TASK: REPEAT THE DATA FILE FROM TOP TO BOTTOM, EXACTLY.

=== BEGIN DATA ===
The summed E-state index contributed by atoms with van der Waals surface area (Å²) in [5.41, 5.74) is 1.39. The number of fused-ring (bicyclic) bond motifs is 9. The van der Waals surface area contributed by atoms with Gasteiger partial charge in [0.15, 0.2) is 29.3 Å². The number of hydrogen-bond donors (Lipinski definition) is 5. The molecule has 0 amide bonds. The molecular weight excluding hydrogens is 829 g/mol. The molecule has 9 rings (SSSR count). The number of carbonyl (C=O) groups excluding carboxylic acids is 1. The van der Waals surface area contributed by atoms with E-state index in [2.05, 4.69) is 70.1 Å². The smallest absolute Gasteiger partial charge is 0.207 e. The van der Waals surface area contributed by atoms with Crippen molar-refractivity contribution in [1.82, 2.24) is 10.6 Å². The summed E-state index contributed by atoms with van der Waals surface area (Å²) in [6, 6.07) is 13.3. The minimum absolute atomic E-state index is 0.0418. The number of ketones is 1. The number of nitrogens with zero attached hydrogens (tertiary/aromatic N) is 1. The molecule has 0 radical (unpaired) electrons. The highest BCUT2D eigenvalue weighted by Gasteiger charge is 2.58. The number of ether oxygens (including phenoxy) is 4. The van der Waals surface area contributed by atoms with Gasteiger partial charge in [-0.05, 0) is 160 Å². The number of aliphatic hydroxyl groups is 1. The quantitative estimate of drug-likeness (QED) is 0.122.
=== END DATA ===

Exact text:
The summed E-state index contributed by atoms with van der Waals surface area (Å²) in [5.41, 5.74) is 1.39. The number of fused-ring (bicyclic) bond motifs is 9. The van der Waals surface area contributed by atoms with Gasteiger partial charge in [0.15, 0.2) is 29.3 Å². The number of hydrogen-bond donors (Lipinski definition) is 5. The molecule has 0 amide bonds. The molecular weight excluding hydrogens is 829 g/mol. The molecule has 9 rings (SSSR count). The number of carbonyl (C=O) groups excluding carboxylic acids is 1. The van der Waals surface area contributed by atoms with E-state index in [2.05, 4.69) is 70.1 Å². The smallest absolute Gasteiger partial charge is 0.207 e. The van der Waals surface area contributed by atoms with Crippen molar-refractivity contribution in [1.82, 2.24) is 10.6 Å². The summed E-state index contributed by atoms with van der Waals surface area (Å²) in [6, 6.07) is 13.3. The minimum absolute atomic E-state index is 0.0418. The number of ketones is 1. The number of nitrogens with zero attached hydrogens (tertiary/aromatic N) is 1. The molecule has 0 radical (unpaired) electrons. The highest BCUT2D eigenvalue weighted by Gasteiger charge is 2.58. The number of ether oxygens (including phenoxy) is 4. The van der Waals surface area contributed by atoms with Gasteiger partial charge in [-0.05, 0) is 160 Å². The number of aliphatic hydroxyl groups is 1. The quantitative estimate of drug-likeness (QED) is 0.122.